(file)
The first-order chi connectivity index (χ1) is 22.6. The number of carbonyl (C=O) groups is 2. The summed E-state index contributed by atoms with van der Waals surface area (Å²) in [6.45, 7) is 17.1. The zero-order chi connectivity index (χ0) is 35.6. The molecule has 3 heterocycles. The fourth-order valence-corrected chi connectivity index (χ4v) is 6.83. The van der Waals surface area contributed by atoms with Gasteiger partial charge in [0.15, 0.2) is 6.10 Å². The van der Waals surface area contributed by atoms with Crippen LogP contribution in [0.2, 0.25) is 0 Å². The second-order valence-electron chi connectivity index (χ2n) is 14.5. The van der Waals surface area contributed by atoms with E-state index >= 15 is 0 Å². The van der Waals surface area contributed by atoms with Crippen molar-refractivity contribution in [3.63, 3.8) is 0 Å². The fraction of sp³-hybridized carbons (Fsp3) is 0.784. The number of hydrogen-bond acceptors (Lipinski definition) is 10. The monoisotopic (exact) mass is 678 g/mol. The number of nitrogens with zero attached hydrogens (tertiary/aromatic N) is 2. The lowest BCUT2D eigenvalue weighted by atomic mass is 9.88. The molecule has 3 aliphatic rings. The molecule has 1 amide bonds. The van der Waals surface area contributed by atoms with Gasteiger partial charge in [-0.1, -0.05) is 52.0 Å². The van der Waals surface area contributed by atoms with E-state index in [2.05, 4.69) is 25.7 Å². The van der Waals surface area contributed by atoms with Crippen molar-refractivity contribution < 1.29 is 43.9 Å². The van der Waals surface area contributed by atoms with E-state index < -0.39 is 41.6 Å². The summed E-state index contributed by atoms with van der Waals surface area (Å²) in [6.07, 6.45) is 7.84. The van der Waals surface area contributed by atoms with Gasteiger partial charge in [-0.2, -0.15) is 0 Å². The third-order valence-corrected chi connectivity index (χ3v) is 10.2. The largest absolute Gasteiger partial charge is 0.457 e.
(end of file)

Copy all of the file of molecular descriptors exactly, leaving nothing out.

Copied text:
The first-order chi connectivity index (χ1) is 22.6. The number of carbonyl (C=O) groups is 2. The summed E-state index contributed by atoms with van der Waals surface area (Å²) in [6.45, 7) is 17.1. The zero-order chi connectivity index (χ0) is 35.6. The molecule has 3 heterocycles. The fourth-order valence-corrected chi connectivity index (χ4v) is 6.83. The van der Waals surface area contributed by atoms with Gasteiger partial charge in [0.15, 0.2) is 6.10 Å². The van der Waals surface area contributed by atoms with Crippen LogP contribution in [0.2, 0.25) is 0 Å². The second-order valence-electron chi connectivity index (χ2n) is 14.5. The van der Waals surface area contributed by atoms with E-state index >= 15 is 0 Å². The van der Waals surface area contributed by atoms with Crippen molar-refractivity contribution in [3.63, 3.8) is 0 Å². The fraction of sp³-hybridized carbons (Fsp3) is 0.784. The number of hydrogen-bond acceptors (Lipinski definition) is 10. The monoisotopic (exact) mass is 678 g/mol. The number of nitrogens with zero attached hydrogens (tertiary/aromatic N) is 2. The lowest BCUT2D eigenvalue weighted by atomic mass is 9.88. The molecule has 3 aliphatic rings. The molecule has 1 amide bonds. The van der Waals surface area contributed by atoms with Gasteiger partial charge in [-0.1, -0.05) is 52.0 Å². The van der Waals surface area contributed by atoms with E-state index in [2.05, 4.69) is 25.7 Å². The van der Waals surface area contributed by atoms with Crippen molar-refractivity contribution < 1.29 is 43.9 Å². The van der Waals surface area contributed by atoms with E-state index < -0.39 is 41.6 Å². The summed E-state index contributed by atoms with van der Waals surface area (Å²) in [6.07, 6.45) is 7.84. The van der Waals surface area contributed by atoms with Gasteiger partial charge in [-0.2, -0.15) is 0 Å². The third-order valence-corrected chi connectivity index (χ3v) is 10.2. The largest absolute Gasteiger partial charge is 0.457 e.